Interviewing for impact and personal development

Who am I to judge?

When I started interviewing I found it hugely uncomfortable. There I am, face to face with a nice person that has spent years learning their craft, has dealt with familiar problems, faced familiar challenges. They are excited, nervous, well prepared and eager. Who am I to judge and maybe tell them they are not good enough to join my team?

Saying NO as a service

It’s instructive to make mistakes, especially when hiring for your own team. It’s not fun to see someone struggle in a role. For them it’s a very bad and damaging experience. On the team it has a negative impact and the time spent dealing with underperformance is costly for the company.

Checking your bias

Interviewing forces you to think about what it takes to succeed in a role, how to assess it and how to mentally separate relevant from irrelevant information. A nervous gesture that puts you off, or a shirt you would not have put on at gunpoint, such things should not influence your hiring decisions. You attempt to prioritize the suitable over the likeable. Proven capabilities over preferences. This trains you to check your biases. A very important training for professionals in any role.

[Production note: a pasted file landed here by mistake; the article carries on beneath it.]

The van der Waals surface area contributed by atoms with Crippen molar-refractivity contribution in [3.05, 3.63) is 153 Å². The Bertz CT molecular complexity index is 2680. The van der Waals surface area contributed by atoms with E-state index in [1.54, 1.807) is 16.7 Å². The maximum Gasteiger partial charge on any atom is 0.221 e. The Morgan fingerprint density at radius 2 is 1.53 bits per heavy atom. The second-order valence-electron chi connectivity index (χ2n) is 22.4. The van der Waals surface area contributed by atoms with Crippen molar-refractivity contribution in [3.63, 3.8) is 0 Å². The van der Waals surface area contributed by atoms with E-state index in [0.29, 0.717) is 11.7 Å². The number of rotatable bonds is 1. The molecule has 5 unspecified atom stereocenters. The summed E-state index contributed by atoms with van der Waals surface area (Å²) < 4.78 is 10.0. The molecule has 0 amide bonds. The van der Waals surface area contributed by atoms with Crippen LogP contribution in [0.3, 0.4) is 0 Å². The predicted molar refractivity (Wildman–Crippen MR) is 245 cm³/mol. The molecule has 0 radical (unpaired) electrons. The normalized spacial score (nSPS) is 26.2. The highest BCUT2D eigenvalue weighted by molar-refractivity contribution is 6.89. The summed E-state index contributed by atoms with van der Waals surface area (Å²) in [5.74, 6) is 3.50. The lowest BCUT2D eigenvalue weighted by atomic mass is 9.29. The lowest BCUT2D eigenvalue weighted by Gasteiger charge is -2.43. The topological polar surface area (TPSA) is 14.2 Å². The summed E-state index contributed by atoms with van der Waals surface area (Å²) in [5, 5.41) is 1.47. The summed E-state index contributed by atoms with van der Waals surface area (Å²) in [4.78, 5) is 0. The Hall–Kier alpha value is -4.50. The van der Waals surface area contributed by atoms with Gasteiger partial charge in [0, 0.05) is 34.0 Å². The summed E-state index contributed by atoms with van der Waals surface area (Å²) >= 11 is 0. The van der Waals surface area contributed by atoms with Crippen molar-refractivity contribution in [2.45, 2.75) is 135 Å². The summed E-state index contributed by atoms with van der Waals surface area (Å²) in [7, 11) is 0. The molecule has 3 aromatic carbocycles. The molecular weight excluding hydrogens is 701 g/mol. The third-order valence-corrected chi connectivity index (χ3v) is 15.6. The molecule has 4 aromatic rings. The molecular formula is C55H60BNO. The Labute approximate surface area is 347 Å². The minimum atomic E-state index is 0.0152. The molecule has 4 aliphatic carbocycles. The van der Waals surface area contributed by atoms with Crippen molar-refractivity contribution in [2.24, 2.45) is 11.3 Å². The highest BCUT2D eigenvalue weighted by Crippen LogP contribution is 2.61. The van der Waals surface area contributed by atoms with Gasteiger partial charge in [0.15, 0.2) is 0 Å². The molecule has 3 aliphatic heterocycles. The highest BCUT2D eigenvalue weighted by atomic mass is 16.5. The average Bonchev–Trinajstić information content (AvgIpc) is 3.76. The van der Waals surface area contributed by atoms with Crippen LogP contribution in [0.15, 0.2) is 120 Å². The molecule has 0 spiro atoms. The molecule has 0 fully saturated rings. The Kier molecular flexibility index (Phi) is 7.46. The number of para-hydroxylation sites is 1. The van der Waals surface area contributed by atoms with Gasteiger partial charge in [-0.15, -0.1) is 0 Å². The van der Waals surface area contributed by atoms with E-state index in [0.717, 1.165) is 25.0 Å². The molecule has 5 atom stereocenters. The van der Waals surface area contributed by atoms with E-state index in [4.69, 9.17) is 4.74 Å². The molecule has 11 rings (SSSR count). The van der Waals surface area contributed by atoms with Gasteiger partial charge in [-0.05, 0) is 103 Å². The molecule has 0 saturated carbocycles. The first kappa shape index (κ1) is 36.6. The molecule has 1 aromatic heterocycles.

Understanding your craft

What does it mean to be good in your craft? What skills are fundamental and hard to acquire and what can be picked up with low effort. Interviewing is rubber-ducking your craft, deepening your understanding of it. And every person you assess also serves as a mirror for your self reflection.

Leading the conversation

An interview is not a free conversation. Candidates are led along the questions that help you make your assessment. Some candidates need to be reassured, others slowed down. You may need to reformulate your question to bridge cultural differences. Or adjust your style of communication. And all this needs to be done quickly to get to a complete picture in the time you have.


You train such skills by first shadowing more experienced interviewers, by following the training available and then by interviewing alongside a colleague, observing their technique and getting feedback on your own.

Brace for impact

With a team of people interviewing multiple candidates we can easily invest over 40 hours of interviewers time to get a hire, and sometimes much more. It can be discouraging to do a few interviews in sequence without a hire. You may feel your time could be spent differently with bigger impact.



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